The Best Credit Report Service
Best for Improving Your Credit Score
Best for Monitoring Your Credit Score
Best for Guided Help
Best Free Credit Report Service
Extensive reporting tools and a score simulator equip you with everything you need to boost your credit score. ($39.95 per month)
Fewer frills make IdentityForce a pared-down, practical resource for monitoring your credit score — without sacrificing essential protection. ($23.95 per month)
Comprehensive guidance for all your credit questions, with security features that remind you you’re protected. ($24.99 per month)
The only federally-approved provider of free credit reports. Just don’t expect anything more than the raw data.
The Best Credit Report Service
- myFICO -
Best for Improving Your Credit Score
- IdentityForce -
Best for Monitoring Your Credit Score
- Identity Guard® -
Best for Guided Help
- AnnualCreditReport.com -
The Best Free Credit Report Service
Our favorite service for improving your credit is myFICO, a platform with unparalleled resources to help you understand the factors that contribute to your credit. An intuitive score simulator tool, comprehensive forums, and detailed analysis of your credit reports provide actionable insights that make it easy to learn how to bring your score up. It’s more expensive than our other services, but the monthly subscription can help you save significant amounts of money over time with an improved credit score.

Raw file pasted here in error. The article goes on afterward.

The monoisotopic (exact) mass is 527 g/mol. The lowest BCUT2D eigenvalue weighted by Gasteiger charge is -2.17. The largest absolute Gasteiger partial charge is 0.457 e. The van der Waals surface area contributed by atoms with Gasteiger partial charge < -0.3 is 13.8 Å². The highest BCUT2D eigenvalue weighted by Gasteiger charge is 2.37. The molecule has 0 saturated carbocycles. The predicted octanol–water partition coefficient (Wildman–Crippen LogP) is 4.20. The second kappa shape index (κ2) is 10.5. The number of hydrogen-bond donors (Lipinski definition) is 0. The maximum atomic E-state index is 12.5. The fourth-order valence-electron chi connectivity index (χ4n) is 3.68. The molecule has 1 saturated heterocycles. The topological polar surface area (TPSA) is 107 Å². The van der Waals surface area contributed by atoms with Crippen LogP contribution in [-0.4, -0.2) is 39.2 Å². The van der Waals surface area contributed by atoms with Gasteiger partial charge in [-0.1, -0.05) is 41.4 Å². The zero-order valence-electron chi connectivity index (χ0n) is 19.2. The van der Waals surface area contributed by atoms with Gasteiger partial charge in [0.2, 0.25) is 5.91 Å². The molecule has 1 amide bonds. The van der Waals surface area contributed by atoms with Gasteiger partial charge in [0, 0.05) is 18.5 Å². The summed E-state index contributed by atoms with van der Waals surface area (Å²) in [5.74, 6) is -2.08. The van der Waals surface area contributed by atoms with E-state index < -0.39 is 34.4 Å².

IdentityForce is first and foremost an identity theft protection service, but that level of protection comes with detailed monitoring that will ensure you’re never left in the dark. That includes mobile alerts, monitoring of your social media accounts, and interactive tools to help you evaluate your risk of identity theft. Its features aren’t as flashy as those from myFICO, but it provides all the essential functions needed to keep tabs on your financial health and personal information (plus, it's $15 cheaper).
With a library of educational resources — including a step-by-step guide to filing disputes and sample letters for reporting identity theft — Identity Guard will happily hold your hand through the complexities of the credit world. Like IdentityForce, Identity Guard is primarily an identity theft protection company, but its services for credit reporting are just as robust as its protection. A monthly subscription comes with mobile alerts, a credit simulator, access to each of your three reports, and guided support that will leave you feeling confident moving forward in your financial future.
If you already have a solid grasp on your credit, we recommend AnnualCreditReport.com, the only free, federally-approved provider of your credit reports. You’re legally entitled to one report from each of the Big Three Credit Bureaus every year, but be warned: The information included in that report is just information, row after row of payment history that can be tricky to understand if you don’t know what you’re looking for.
How We Found the Best Credit Report Service
First, we looked for reports from each of the Big Three Credit Bureaus.